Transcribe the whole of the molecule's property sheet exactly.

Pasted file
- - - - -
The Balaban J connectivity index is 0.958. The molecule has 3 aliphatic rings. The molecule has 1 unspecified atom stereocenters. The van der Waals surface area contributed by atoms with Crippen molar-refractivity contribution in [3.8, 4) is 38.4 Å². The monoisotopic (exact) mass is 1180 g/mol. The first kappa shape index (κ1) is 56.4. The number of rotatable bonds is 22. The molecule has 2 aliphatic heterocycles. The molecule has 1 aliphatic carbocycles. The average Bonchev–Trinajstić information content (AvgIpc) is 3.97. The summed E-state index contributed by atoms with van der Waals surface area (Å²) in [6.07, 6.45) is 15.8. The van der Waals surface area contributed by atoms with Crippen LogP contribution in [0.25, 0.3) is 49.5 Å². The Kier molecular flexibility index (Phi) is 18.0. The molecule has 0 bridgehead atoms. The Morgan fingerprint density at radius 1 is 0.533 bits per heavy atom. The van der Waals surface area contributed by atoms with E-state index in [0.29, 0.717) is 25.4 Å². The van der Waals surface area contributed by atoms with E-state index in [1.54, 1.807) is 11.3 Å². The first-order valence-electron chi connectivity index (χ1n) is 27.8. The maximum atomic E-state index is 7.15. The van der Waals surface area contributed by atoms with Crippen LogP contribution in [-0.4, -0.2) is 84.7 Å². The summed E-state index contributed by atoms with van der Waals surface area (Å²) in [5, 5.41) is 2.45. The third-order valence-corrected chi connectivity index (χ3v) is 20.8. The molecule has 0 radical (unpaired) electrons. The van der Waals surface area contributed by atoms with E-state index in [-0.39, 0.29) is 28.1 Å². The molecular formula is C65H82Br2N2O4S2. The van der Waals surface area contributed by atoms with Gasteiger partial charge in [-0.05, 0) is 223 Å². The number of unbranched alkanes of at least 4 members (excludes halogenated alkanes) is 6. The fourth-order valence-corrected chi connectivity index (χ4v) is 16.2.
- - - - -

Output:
The Balaban J connectivity index is 0.958. The molecule has 3 aliphatic rings. The molecule has 1 unspecified atom stereocenters. The van der Waals surface area contributed by atoms with Crippen molar-refractivity contribution in [3.8, 4) is 38.4 Å². The monoisotopic (exact) mass is 1180 g/mol. The first kappa shape index (κ1) is 56.4. The number of rotatable bonds is 22. The molecule has 2 aliphatic heterocycles. The molecule has 1 aliphatic carbocycles. The average Bonchev–Trinajstić information content (AvgIpc) is 3.97. The summed E-state index contributed by atoms with van der Waals surface area (Å²) in [6.07, 6.45) is 15.8. The van der Waals surface area contributed by atoms with Crippen LogP contribution in [0.25, 0.3) is 49.5 Å². The Kier molecular flexibility index (Phi) is 18.0. The molecule has 0 bridgehead atoms. The Morgan fingerprint density at radius 1 is 0.533 bits per heavy atom. The van der Waals surface area contributed by atoms with E-state index in [0.29, 0.717) is 25.4 Å². The van der Waals surface area contributed by atoms with E-state index in [1.54, 1.807) is 11.3 Å². The first-order valence-electron chi connectivity index (χ1n) is 27.8. The maximum atomic E-state index is 7.15. The van der Waals surface area contributed by atoms with Crippen LogP contribution in [-0.4, -0.2) is 84.7 Å². The summed E-state index contributed by atoms with van der Waals surface area (Å²) in [5, 5.41) is 2.45. The third-order valence-corrected chi connectivity index (χ3v) is 20.8. The molecule has 0 radical (unpaired) electrons. The van der Waals surface area contributed by atoms with E-state index in [-0.39, 0.29) is 28.1 Å². The molecular formula is C65H82Br2N2O4S2. The van der Waals surface area contributed by atoms with Gasteiger partial charge in [-0.05, 0) is 223 Å². The number of unbranched alkanes of at least 4 members (excludes halogenated alkanes) is 6. The fourth-order valence-corrected chi connectivity index (χ4v) is 16.2.